Fort Worth’s Jubilee Theatre is premiering an original musical tonight. The African-American stage company won an NEA grant to develop the show, called Black Spurs. KERA’s Jerome Weeks reports it may be the first musical of its kind.
- Fort Worth Star-Telegram story
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When it comes to popular images of African-American cowboys, there certainly have been black sidekicks in movie and TV Westerns like Unforgiven and Lonesome Dove. Still, probably the best-known black cowboy leading man remains — Cleavon Little as Black Bart. And that’s in a Western spoof, Mel Brook’s Blazing Saddles. A spoof from 1974.
The tiny number of other major stage or screen treatments of black cowboys was what Jubilee Theatre artistic director Tre Garrett discovered – when he started researching them for a musical about a young man joining a cattle drive.
“I mean, there’s stories and plays about pioneers,” Garrett said, “but nowhere near any type of a full-length musical about the black cowboy experience.”
Garrett was inspired to create such a show soon after taking over Jubilee last year. In Fort Worth, he saw his first Cowboys of Color rodeo.
Garrett: “Families were out there, you know, it wasn’t just cowboys, it was cowboys and cowgirls, it was their wives, mothers. How do we bottle all that amazing energy we were seeing – and put that onstage so everyone can enjoy it?”
It certainly helped when the National Endowment for the Arts awarded Jubilee Theatre a $15,000 grant to support Garrett’s ambitious project. Obviously, Black Spurs draws on local history. Fort Worth, after all, is where cattle drives went up the Chisholm Trail to Abilene, Kansas. Jubilee is even next door to the Burke Burnett Building, named for the one-time owner, Samuel Burke Burnett. Before he switched to making money with oil, Burnett drove his father’s cattle on the Chisholm Trail. He was white; most cattle bosses were. But historians say that over their 20-year heyday, the cattle drives had some 8,000 African-Americans working on them.
But such local historic relevance can present a hurdle. Garrett laughs: “Telling a story about cowboys in Fort Worth is like doing Shakespeare in London. You have to try to get it right.”
So he turned to Houston author Celeste Bedford Walker, who is now Jubilee’s writer-in-residence. Walker has written a number of dramas about historic, black Texas figures and events. And it didn’t hurt that Walker’s own father had been a cowboy: “Sometimes he’d share his stories about being a cowhand,” she says, “so that’s how I did know a little something about working on a ranch.”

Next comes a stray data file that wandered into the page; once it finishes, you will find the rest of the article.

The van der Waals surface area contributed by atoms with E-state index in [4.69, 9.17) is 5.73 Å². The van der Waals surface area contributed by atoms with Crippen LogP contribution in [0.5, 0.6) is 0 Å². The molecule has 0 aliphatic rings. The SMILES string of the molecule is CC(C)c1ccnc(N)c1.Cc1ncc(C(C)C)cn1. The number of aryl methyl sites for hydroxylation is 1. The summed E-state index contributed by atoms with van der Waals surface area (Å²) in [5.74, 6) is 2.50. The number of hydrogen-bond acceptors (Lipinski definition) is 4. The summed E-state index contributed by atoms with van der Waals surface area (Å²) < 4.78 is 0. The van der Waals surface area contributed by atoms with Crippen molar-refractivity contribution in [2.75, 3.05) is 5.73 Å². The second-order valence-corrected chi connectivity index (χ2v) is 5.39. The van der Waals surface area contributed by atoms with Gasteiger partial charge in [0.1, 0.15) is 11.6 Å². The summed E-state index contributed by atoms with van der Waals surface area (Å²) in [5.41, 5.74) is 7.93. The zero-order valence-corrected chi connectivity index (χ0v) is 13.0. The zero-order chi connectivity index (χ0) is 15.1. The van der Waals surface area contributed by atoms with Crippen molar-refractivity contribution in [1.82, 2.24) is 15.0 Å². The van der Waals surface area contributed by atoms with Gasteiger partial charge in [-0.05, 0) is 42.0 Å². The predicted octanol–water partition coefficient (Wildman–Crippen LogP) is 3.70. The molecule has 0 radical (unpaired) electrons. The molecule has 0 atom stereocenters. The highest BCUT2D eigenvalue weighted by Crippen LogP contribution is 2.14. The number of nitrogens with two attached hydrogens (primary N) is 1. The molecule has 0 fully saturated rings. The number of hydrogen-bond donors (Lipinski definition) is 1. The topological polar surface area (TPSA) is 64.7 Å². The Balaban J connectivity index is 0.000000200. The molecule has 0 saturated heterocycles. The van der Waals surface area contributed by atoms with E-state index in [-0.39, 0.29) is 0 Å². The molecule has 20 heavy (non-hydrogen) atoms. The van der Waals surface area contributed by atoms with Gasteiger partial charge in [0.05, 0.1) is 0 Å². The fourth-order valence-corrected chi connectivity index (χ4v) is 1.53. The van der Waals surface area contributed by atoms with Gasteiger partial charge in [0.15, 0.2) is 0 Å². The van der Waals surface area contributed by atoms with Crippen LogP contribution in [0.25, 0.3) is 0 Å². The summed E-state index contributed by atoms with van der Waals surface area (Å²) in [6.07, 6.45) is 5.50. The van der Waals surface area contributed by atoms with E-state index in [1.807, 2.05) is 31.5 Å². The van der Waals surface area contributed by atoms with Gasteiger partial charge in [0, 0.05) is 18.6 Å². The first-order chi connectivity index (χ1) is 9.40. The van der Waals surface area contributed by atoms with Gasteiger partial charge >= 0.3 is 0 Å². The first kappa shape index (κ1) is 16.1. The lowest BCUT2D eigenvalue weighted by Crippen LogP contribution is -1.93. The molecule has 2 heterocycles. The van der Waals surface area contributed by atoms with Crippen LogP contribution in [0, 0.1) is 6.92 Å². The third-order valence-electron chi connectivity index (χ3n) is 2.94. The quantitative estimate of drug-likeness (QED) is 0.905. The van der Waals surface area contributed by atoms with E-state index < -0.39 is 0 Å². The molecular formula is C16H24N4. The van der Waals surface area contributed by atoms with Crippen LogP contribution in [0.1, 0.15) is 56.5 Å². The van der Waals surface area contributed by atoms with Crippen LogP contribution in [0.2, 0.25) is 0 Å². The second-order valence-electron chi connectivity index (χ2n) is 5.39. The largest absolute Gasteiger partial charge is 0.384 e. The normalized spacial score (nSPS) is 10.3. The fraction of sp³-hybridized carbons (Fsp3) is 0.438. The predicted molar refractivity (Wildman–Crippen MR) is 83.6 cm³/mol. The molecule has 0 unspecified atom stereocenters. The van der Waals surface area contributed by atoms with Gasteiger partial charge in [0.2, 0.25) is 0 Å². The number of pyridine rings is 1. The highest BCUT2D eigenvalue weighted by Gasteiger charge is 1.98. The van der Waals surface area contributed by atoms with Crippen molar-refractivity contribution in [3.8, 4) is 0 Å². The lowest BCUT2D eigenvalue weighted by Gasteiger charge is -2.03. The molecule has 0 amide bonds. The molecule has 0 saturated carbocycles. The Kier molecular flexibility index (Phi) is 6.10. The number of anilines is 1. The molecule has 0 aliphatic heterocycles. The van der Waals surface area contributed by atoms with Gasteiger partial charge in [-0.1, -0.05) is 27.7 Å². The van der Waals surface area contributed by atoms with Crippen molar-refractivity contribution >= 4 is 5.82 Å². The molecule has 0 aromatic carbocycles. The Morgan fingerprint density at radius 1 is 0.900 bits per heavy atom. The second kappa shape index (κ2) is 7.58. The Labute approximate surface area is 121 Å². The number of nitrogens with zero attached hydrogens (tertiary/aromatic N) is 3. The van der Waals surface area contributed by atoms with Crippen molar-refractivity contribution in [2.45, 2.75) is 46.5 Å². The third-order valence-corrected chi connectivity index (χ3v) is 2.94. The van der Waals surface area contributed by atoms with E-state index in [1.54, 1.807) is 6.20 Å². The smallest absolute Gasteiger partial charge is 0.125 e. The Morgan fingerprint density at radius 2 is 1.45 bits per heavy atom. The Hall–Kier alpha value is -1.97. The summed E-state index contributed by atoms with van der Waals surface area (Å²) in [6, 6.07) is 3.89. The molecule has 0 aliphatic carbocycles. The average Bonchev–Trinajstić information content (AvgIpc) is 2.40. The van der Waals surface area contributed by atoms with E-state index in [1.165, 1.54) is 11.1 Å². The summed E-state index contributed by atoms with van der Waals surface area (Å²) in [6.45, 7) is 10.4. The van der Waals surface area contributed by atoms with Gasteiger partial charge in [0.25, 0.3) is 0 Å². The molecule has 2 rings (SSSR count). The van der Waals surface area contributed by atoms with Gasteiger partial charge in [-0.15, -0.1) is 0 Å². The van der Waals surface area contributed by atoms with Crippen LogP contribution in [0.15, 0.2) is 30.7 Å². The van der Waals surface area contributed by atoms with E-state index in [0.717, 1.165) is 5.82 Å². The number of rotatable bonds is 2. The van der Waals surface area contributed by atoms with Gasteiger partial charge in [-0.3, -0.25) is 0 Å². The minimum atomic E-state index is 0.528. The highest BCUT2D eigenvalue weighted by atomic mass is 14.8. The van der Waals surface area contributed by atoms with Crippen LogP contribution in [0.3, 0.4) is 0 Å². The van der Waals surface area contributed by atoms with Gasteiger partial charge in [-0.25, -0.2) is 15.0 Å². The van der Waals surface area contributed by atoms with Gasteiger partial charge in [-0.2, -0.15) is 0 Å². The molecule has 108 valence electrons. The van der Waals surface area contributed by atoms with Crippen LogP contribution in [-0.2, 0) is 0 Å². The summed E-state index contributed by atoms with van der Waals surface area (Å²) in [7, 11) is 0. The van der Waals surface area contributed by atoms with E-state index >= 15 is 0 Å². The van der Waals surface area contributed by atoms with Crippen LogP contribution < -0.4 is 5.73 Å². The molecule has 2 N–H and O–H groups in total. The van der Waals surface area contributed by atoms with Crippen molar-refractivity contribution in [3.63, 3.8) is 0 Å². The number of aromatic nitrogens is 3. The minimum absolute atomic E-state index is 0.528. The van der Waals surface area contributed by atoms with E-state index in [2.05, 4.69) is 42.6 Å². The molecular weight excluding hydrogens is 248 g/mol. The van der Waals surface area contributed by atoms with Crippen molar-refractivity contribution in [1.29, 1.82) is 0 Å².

With Black Spurs, Walker and Garrett are not out to overturn history or re-write the classic Western. They’re just trying to insert African-Americans back into the story of the cattle drives. One of the best-known Texas cowboys, for example, was actually Nat Love, a freed slave. He’s known because he wrote a memoir about his life on the drives, how he met Bat Masterson and how he gained the nickname ‘Deadwood Dick.’
Mostly, Garrett said, “when we think about that time period, the 1800s, and we think about black people, we often think about slaves and victims, whereas in this situation you get to see heroes. And this is 1875, and these black men, they’re free and they’re out on the range and they’re sticking together and they’re working together – and that happened, you know?”
In fact, Jubilee’s musical really is a straight-ahead, old-fashioned Western — which makes it a bit different from, say, the 1939 “race film,” The Bronze Buckaroo, which starred singing star Herb Jeffries As a singing cowboy film, Buckaroo is a little outlandish: It features a fight over gold, plus a ranch hand using ventriloquism to fool people with a ‘talking mule.’ In Black Spurs, on the other hand, we have a young man, Sam Pete (Winston Daniels) who joins a cattle drive to earn money to – yes – save the family farm. Can’t get more classic and or more conventional. Although racism is mentioned, it’s not a major obstacle here. Simply surviving on the trail and getting the herd to Kansas are paramount.
“What I did,” Walker said, “was just tap into the old-fashioned Westerns that we already know, where certain things always happen, where you have the hero — it’s just that this time he’s an African-American.”
In a rehearsal at Jubilee, the performers are working on the musical numbers by LA composer and Broadway musical director Ron Hasley. Choreographer Quinton Jones walks the performers through their paces, as they stomp in unison in front of a giant, period map of the cattle drives snaking their way up through Texas and Oklahoma.
But there’s a sound here not often heard in dance rehearsals. It’s a metallic, rattly noise.
These cowboys are dancing with real spurs on their boots.